On 2 April, Lebanon’s parliament failed for the 22nd time to elect a replacement for former president Michel Suleiman, whose term ended on 25 May 2014.

The failure comes amid an ongoing feud between various political factions and does not bode well for the country’s oil and gas ambitions, which have seen little movement for nearly two years due to the political paralysis. Crucially, plans for its first oil and gas licensing round, which the Lebanese Petroleum Administration (LPA) says could be transformative for the economy, have failed to move forward.

Lebanon currently imports more than 90 per cent of its energy needs, which is a huge drain on government revenues.

“The absence of a president is making it harder for a major breakthrough, but the political problems blocking progress go beyond the presidency,” says Sami Atallah, director of the Beirut-based Lebanese Centre for Policy Studies (LCPS). “Whether or not the current government has the will or the capability to approve the necessary legislation is a big, unanswered question.”

Untapped potential

Over the past few years, high-profile discoveries made in the Mediterranean by Cyprus and Israel have raised expectations about the prospect of large reserves in Lebanese waters.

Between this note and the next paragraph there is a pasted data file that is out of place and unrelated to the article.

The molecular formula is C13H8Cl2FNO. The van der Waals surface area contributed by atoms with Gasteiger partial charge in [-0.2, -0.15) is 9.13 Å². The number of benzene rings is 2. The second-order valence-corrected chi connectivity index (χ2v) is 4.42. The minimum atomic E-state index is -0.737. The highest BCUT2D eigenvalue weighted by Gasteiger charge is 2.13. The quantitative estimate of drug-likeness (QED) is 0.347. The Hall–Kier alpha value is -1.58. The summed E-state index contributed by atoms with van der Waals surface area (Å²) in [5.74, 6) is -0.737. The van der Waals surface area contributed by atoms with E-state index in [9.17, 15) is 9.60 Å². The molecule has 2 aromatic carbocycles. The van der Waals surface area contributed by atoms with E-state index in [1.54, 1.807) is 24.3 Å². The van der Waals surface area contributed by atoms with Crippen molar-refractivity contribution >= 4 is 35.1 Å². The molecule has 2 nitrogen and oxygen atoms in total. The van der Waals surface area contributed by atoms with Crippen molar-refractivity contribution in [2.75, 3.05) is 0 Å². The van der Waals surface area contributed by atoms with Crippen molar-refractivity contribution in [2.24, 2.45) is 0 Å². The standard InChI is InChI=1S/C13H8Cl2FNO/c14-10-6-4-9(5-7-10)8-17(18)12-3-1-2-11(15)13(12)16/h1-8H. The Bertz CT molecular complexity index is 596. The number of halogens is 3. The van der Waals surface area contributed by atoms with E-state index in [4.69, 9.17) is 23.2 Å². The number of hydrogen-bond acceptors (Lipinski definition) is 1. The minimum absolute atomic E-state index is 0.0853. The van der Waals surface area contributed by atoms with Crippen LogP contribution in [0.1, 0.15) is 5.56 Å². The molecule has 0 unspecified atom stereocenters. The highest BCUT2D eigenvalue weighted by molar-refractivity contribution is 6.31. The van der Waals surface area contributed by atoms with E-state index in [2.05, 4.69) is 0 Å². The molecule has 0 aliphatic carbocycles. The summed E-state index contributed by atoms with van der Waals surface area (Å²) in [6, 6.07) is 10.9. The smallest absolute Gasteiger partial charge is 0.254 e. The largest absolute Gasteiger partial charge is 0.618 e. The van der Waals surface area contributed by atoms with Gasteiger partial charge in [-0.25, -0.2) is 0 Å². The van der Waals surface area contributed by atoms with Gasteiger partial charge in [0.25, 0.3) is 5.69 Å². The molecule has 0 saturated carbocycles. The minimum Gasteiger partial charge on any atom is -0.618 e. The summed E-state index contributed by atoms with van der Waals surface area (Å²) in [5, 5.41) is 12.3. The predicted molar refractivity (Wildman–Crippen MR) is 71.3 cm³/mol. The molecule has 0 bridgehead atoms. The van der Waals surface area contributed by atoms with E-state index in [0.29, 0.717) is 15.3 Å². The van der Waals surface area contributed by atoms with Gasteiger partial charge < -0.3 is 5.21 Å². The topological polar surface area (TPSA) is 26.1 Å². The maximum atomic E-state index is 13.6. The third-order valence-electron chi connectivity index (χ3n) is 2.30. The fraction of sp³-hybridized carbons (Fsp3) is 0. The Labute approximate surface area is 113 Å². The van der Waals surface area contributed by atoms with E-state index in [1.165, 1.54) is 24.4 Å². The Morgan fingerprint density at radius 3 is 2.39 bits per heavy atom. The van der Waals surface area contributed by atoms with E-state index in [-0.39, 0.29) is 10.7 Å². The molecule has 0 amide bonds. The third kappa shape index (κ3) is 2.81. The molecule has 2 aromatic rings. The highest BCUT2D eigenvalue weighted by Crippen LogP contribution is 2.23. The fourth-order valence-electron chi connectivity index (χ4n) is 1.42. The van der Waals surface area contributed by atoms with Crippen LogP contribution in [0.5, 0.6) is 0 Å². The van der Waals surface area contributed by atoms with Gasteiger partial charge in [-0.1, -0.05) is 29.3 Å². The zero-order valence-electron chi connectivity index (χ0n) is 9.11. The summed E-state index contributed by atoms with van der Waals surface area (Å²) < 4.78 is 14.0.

Based on seismic data, Lebanon’s petroleum ministry has estimated that there is the possibility of 95.9 trillion cubic feet of gas and 865 million barrels of oil in just a portion of the country’s territorial waters. However, the existence of these reserves can only be verified by drilling, and this may not occur for some time to come.

In 2011, the government announced a time frame for Lebanon’s first offshore oil and gas exploratory licensing round. Drilling contracts were to be awarded by the end of 2012 and it was forecast that production could start as early as 2017.

Significant progress was made over subsequent months, including the prequalification of 45 companies such as UK/Dutch Shell, the US’ Chevron and Norway’s Statoil.

However, work towards the bidding round came to an abrupt halt in mid-2013, after the resignation of Lebanon’s cabinet, which was announced by Prime Minister Najib Mikati on 22 March.

Since March 2013, there has been little progress and there is currently no fixed date for the bidding round to open.

Key fact

Lebanon currently imports more than 90 per cent of its energy needs

Source: MEED

At the time of the cabinet resignation in 2013, two key decrees necessary for launching the bid round still required government approval. One decree delineates the 10 offshore blocks to be offered and the other outlines tender protocol and the framework for exploration and production agreements.

A new government was formed 10 months after the collapse of Mikati’s administration, in February 2014, but continuing tensions between Lebanon’s various political factions and the related political paralysis have meant both of the decrees remain unapproved.